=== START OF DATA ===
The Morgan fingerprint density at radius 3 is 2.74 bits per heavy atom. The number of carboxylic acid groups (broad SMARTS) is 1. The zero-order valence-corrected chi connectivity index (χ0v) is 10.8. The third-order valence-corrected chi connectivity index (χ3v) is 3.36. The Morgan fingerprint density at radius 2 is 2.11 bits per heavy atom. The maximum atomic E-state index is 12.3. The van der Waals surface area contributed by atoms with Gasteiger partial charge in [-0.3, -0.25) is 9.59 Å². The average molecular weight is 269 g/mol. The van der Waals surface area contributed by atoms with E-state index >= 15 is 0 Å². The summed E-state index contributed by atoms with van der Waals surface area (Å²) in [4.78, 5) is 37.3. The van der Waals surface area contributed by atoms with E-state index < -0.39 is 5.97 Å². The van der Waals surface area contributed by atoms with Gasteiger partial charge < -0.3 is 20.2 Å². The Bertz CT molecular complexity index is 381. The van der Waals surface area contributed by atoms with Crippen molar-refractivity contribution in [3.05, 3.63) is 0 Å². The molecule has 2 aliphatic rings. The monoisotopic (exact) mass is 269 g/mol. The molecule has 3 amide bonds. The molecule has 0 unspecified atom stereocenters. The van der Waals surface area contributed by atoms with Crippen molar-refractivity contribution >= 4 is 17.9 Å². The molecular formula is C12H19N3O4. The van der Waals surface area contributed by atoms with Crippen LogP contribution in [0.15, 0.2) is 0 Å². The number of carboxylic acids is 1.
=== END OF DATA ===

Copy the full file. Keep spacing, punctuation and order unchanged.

The Morgan fingerprint density at radius 3 is 2.74 bits per heavy atom. The number of carboxylic acid groups (broad SMARTS) is 1. The zero-order valence-corrected chi connectivity index (χ0v) is 10.8. The third-order valence-corrected chi connectivity index (χ3v) is 3.36. The Morgan fingerprint density at radius 2 is 2.11 bits per heavy atom. The maximum atomic E-state index is 12.3. The van der Waals surface area contributed by atoms with Gasteiger partial charge in [-0.3, -0.25) is 9.59 Å². The average molecular weight is 269 g/mol. The van der Waals surface area contributed by atoms with E-state index >= 15 is 0 Å². The summed E-state index contributed by atoms with van der Waals surface area (Å²) in [4.78, 5) is 37.3. The van der Waals surface area contributed by atoms with E-state index < -0.39 is 5.97 Å². The van der Waals surface area contributed by atoms with Gasteiger partial charge < -0.3 is 20.2 Å². The Bertz CT molecular complexity index is 381. The van der Waals surface area contributed by atoms with Crippen molar-refractivity contribution in [3.05, 3.63) is 0 Å². The molecule has 2 aliphatic rings. The monoisotopic (exact) mass is 269 g/mol. The molecule has 3 amide bonds. The molecule has 0 unspecified atom stereocenters. The van der Waals surface area contributed by atoms with Crippen molar-refractivity contribution >= 4 is 17.9 Å². The molecular formula is C12H19N3O4. The van der Waals surface area contributed by atoms with Crippen LogP contribution in [0.15, 0.2) is 0 Å². The number of carboxylic acids is 1.